Stand Above Difficulties, Disagreements & Fleeting Emotions

STRONG MARRIAGES God says that marriage is a mystery, but he’s not saying we can’t figure it out.  

“The mystery is that God didn’t create Christ’s union and the church after the pattern of human marriage. He created human marriage on the pattern of Christ’s relationship to the church.” John Piper 

Stand Above Difficulties, Disagreements & Fleeting Emotions


In the same way, the call of a husband is to lead by giving. He shows us Jesus by loving his bride with affection, allegiance, and action.

The primary difference between a good and bad marriage, is simply the difference of whether you’re motivated by selfishness or a servant attitude. We can’t give ourselves the things only our spouse can give; we can’t meet our own needs. Both partners bring special gifts and capabilities that nourish and bless each other. BUT, they’re only experienced if we focus on each other by serving and giving.

When we’re too selfish to focus and meet the other’s needs, both are miserable and resentment builds.
  • Both need to repent and commit to the marriage for it to be blessed.
  • All problems are not caused by one partner; it takes two to tango.
  • Your marriage will be fulfilled to the measure you are willing to serve your spouse.
Many married couples are unable to resolve their conflicts because they don’t understand the difference between complaining and criticizing. This is a crucial point to understand when you’re trying to work through differences. We all need the freedom to complain and to be understood.
When we complain, it’s about us and how we feel.
  • It’s important to begin without accusing or attacking; talk about how you feel and your desire to understand what happened.
  • Reassure your partner that if you’ve done something wrong, you want to know and take responsibility for it.
  • Do not demean or put your spouse on the defensive.
When we marry, we become one, but it doesn’t mean we’re always going to agree.
You will have disagreements solely based on differences that come with being male and female and different upbringings. You’ll not see eye to eye ALL the time, and it will be hard to swallow. How to handle it?
Get in the right mindset & keep things in perspective.
Disagreeing isn’t necessarily a problem. Issues rise when pride gets in the game with an “I’m right and he/she’s wrong” perspective. When we approach with this negative and prideful manner, for sure we’re setting ourselves up for an argument. Instead, view disagreements as an opportunity to hear each other’s perspectives to work through differences.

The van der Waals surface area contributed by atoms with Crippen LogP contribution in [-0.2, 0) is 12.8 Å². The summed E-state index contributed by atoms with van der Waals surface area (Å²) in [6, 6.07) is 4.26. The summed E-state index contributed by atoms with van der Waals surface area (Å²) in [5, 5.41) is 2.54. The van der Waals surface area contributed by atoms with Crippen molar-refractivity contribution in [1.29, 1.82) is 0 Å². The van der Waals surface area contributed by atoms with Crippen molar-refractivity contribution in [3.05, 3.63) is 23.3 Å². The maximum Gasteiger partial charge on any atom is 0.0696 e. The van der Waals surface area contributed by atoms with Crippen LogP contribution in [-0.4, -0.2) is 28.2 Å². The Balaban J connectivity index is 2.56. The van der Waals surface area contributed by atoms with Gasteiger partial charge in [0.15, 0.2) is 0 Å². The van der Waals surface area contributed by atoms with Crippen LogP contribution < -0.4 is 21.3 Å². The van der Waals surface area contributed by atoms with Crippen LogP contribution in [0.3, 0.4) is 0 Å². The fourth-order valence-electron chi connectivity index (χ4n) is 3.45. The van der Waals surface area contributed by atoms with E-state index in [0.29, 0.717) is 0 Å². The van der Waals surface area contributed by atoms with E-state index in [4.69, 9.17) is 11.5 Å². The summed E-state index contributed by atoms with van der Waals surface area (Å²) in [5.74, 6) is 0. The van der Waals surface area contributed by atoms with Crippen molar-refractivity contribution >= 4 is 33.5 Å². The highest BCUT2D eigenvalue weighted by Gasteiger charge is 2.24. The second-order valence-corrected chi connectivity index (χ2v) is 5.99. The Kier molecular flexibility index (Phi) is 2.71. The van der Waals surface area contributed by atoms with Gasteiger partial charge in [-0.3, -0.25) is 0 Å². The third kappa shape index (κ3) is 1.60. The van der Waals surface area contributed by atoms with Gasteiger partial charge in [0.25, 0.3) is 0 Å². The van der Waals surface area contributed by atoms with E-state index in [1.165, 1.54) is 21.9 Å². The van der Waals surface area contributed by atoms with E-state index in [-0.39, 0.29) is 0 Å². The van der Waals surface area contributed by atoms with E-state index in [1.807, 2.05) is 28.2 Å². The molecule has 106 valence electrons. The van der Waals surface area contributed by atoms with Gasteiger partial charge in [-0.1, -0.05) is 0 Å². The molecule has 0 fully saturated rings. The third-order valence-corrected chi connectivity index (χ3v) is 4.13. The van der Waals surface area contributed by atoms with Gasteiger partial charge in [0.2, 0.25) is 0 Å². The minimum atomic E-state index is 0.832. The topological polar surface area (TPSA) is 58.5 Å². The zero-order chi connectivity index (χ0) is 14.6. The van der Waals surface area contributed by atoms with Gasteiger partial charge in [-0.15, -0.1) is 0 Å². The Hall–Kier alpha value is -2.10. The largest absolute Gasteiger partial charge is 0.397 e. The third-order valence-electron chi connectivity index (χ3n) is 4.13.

• Keep disagreement from becoming arguments by respecting the other’s opinion. Even though a different view of the situation, allow sharing thoughts without interrupting or cutting into the conversation. Hear him/her out! Once they are done, then share your thoughts and keep the communication going.
  • Don’t jump to conclusions by misinterpreting what they’re trying to tell you. Don’t get into trouble by thinking you have this completely figured out. Really listen to what they’re saying. Once finished, summarize what you have heard and repeat it to make sure you’re truly understanding. This helps to not jump to conclusions and to better understand the other side of things. It’s so easy to misinterpret things.
  • Be willing to compromise to have more peace in your relationship. For your marriage to work, there must be compromise. One cannot always be right and the other can’t always be wrong. A happy medium works best for both partners. In a marriage you win and lose together. There are no winner or loser because WE ARE ONE.  Disagreeing isn’t a bad thing; it must be worked out. If you disagree, consider why and articulate it to your partner. Self-reflection is a great exercise to practice with our spouse. Unity make a stronger marriage, if we allow it to.
While it’s healthy to talk things out, there’s a right way and a wrong way to do it.

Stand Above Difficulties, Disagreements & Fleeting Emotions Here’s A Few DO‘s & DON’T’s To Keep In Mind